I hope you all enjoyed our little time-travelling trip back to 1980s Manhattan last week. This week, we're going back to the Old Country to do the time-warp again, this one without any pelvic thrusts. We're going to turn to a dish that might be unfamiliar to many of you, dear readers. It's known as bucatini alla amatraciana.
With this dish, we're back to basics. But don't worry. What we give up in cream and pyrotechnics, we're gonna make up for in another luscious substance. Liquid gold. Pork fat. Now forgive me, vegetarian readers out there. This week just isn't for you. But even the veggiest of the vegetarians know that there are few more primitive enjoyments than the smell of rendering pork. High in calories, resistant to spoilage, especially when cured with salt and spices, fatty sections of pork have been making human mouths water for centuries.
Medieval Italy was no exception. Imagine you're a shepherd in central Italy who needs to take your goods to a major urban center to sell your wares. Odds are, you're headed to Rome to feed the city's massive meat and wool habit. Given you don't have a truck to make that trip within a day, you're gonna have to schlep across some hill country. That's hungry work. When you all have to stop for the night, you have to slap together something that is easy to make and made from ingredients that do not spoil (I imagine the only thing worse than shepherding is shepherding with a stomach bug). Well, like an Italian cowboy, you make a nice little pot of gravy on your campfire. You have a big chunk of fatty cured pork. You have a big hunk of dry hard cheese, like pecorino. And you have some pasta. So you cook the pork until its bubbling in its own fat. Drop your pasta in there. And add a bunch of cheese and some pasta water until it's all happy-happy. Yeah, I'd eat that.
And apparently, so would those cosmopolitan Romans. They ate it up. And probably asked their shepherds where the hell they were from to make such a delicious dish. And our heroic pasta-peddlers said "Amatrice," from the rural town in Lazio, about 60 miles from Rome, which was the ancestral home of this dish. And so to the Romans, spaghetti alla amatriciana it was--although sometimes it was referred to as "alla gricia" for a neighboring town in mountainous Lazio. Y'know, it's all eating good in the neighborhood.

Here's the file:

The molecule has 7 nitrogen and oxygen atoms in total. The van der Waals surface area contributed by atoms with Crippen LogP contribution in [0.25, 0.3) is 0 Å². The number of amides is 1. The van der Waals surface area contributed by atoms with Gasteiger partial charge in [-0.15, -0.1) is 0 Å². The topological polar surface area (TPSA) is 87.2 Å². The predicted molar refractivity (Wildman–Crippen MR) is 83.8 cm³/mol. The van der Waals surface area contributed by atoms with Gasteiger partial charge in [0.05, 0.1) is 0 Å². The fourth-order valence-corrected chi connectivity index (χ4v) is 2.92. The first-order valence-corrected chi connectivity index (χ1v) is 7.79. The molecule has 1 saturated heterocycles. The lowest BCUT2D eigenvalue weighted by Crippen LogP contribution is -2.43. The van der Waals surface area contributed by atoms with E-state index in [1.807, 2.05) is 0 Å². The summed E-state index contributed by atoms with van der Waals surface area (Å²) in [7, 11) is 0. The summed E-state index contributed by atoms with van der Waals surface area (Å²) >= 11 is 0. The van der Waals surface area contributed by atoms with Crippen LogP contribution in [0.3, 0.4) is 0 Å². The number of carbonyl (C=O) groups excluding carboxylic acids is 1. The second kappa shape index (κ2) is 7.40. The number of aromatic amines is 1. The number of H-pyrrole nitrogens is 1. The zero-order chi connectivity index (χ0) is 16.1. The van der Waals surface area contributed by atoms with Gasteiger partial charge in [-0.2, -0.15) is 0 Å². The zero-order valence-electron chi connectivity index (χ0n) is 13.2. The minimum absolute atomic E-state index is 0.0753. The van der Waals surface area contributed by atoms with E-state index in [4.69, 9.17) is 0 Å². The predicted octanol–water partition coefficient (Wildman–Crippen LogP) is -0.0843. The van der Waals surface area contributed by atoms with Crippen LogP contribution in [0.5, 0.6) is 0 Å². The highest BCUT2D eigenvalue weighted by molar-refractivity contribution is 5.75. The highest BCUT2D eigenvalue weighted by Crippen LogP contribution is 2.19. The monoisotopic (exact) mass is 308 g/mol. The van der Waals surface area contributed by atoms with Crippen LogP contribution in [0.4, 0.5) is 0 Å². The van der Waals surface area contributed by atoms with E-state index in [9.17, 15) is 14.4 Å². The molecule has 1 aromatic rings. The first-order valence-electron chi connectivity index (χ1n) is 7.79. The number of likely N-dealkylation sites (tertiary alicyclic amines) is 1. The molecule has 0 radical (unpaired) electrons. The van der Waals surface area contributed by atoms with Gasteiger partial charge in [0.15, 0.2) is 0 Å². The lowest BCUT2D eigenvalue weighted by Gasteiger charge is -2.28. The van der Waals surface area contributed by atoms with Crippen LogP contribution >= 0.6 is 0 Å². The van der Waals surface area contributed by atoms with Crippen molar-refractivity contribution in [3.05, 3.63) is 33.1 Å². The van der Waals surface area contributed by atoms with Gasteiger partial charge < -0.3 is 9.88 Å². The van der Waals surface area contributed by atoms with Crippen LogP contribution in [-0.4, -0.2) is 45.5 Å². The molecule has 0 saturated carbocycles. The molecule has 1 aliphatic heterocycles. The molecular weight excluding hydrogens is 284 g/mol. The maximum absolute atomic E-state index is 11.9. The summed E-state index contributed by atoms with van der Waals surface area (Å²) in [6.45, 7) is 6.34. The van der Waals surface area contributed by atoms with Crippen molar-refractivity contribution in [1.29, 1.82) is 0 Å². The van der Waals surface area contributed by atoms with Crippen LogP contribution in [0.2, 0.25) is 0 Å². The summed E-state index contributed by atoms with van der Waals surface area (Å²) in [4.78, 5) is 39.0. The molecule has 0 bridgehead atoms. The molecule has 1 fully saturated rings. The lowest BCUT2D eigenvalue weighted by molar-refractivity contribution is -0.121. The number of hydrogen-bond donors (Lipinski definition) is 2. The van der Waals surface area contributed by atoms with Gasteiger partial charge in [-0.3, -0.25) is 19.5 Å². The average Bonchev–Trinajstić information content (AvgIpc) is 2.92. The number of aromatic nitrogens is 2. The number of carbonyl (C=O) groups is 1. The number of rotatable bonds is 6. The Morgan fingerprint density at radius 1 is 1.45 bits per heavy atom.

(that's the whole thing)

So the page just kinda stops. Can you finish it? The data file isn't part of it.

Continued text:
The attentive reader will note that the pasta pictured above is pretty red. What gives? Remember, our shepherds were trading centuries before Columbus failed geography class. No tomatoes yet. But clearly those Romans knew a good thing when they saw this alien pod fruit, and eagerly incorporated it into this already-classic dish at the first opportunity. And sure, chilis go really well with pork (recall: because capsaicin is fat-soluble), so throw some of those spicy alien pods in there, too. And swap spaghetti for bucatini (keep reading) for good measure. So "amatraciana bianca" transformed into "amatraciana rossa," after the Romans had their say.
Like many recipes in Italy, the stakes are high for getting this stuff right. A couple years ago, one Italian chef argued that garlic was appropriate additive to the classic amatraciana. This led to quite the cause celebre, and the mayor of Amatrice felt the need to denounce Cracco and claim that the "TRUE" recipe consisted only of guanciale (more on that in a sec), San Marzano tomatoes, white wine, black pepper, pecorino, and chili flakes. Full stop. In other words, get that weak sauce out of here.
So where did onions that are so common to renditions in both Rome and the US come from? I have no idea. Can't find any record of onions being added to the dish. Probably one of those liberties taken by Romans at some point over the last 500 years. But I like them. Pork and onion is a dynamite combination--savory and sweet--especially with the salty-tang of pecorino. And notwithstanding what the venerable mayor of Amatrice says, there is at least some precedent for inclusion of onion into the dish. I will agree, however, that garlic does get a tad dominant.
If any of you are eager to do further research, please be my guest. It seems like it would be a full-time job. There are dozens of different timelines and renditions. But hey, as long as we got a steaming bowl of pork-fat coated noodles, dusted with a bunch of cheese, things will be fine by me.
Bucatini alla amatraciana
- 6 oz. of pancetta (or 4 oz. guanciale)
- One yellow (not sweet) onion (if using)
- At least 1/4 teaspoon chili flake
- Bottle of pasatta (or 28 oz can of San Marzano whole peeled tomatoes)
- Splash of white wine